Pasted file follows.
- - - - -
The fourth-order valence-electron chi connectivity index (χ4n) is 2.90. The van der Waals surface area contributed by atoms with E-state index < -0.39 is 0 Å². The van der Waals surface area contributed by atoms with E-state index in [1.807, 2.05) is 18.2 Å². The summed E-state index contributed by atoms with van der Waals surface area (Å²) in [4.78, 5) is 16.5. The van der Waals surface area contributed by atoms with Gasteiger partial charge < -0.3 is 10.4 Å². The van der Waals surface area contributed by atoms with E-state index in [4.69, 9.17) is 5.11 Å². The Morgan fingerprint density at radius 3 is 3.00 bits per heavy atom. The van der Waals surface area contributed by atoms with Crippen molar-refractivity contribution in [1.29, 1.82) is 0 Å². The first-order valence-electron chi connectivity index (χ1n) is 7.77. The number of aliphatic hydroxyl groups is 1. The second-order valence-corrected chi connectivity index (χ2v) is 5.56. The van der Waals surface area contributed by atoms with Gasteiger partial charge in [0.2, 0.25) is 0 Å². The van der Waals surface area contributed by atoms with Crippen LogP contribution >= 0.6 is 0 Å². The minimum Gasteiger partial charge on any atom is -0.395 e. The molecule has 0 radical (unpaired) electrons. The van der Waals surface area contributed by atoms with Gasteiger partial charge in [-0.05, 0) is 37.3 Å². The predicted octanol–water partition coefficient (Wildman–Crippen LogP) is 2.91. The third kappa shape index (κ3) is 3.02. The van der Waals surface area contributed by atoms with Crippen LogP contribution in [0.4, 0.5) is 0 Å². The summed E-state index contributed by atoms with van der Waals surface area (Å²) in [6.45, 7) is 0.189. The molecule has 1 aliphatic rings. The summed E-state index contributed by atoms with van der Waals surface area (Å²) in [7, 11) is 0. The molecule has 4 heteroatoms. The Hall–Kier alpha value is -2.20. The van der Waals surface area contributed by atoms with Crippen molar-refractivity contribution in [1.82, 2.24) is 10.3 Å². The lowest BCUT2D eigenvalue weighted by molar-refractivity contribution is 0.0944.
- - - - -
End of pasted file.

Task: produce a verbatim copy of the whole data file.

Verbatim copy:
The fourth-order valence-electron chi connectivity index (χ4n) is 2.90. The van der Waals surface area contributed by atoms with E-state index < -0.39 is 0 Å². The van der Waals surface area contributed by atoms with E-state index in [1.807, 2.05) is 18.2 Å². The summed E-state index contributed by atoms with van der Waals surface area (Å²) in [4.78, 5) is 16.5. The van der Waals surface area contributed by atoms with Gasteiger partial charge < -0.3 is 10.4 Å². The van der Waals surface area contributed by atoms with E-state index in [4.69, 9.17) is 5.11 Å². The Morgan fingerprint density at radius 3 is 3.00 bits per heavy atom. The van der Waals surface area contributed by atoms with Crippen molar-refractivity contribution in [1.29, 1.82) is 0 Å². The first-order valence-electron chi connectivity index (χ1n) is 7.77. The number of aliphatic hydroxyl groups is 1. The second-order valence-corrected chi connectivity index (χ2v) is 5.56. The van der Waals surface area contributed by atoms with Gasteiger partial charge in [0.2, 0.25) is 0 Å². The van der Waals surface area contributed by atoms with Crippen LogP contribution >= 0.6 is 0 Å². The minimum Gasteiger partial charge on any atom is -0.395 e. The molecule has 0 radical (unpaired) electrons. The van der Waals surface area contributed by atoms with Gasteiger partial charge in [-0.05, 0) is 37.3 Å². The predicted octanol–water partition coefficient (Wildman–Crippen LogP) is 2.91. The third kappa shape index (κ3) is 3.02. The van der Waals surface area contributed by atoms with Crippen LogP contribution in [0.4, 0.5) is 0 Å². The summed E-state index contributed by atoms with van der Waals surface area (Å²) in [6.45, 7) is 0.189. The molecule has 1 aliphatic rings. The summed E-state index contributed by atoms with van der Waals surface area (Å²) in [7, 11) is 0. The molecule has 4 heteroatoms. The Hall–Kier alpha value is -2.20. The van der Waals surface area contributed by atoms with Crippen molar-refractivity contribution in [1.82, 2.24) is 10.3 Å². The lowest BCUT2D eigenvalue weighted by molar-refractivity contribution is 0.0944.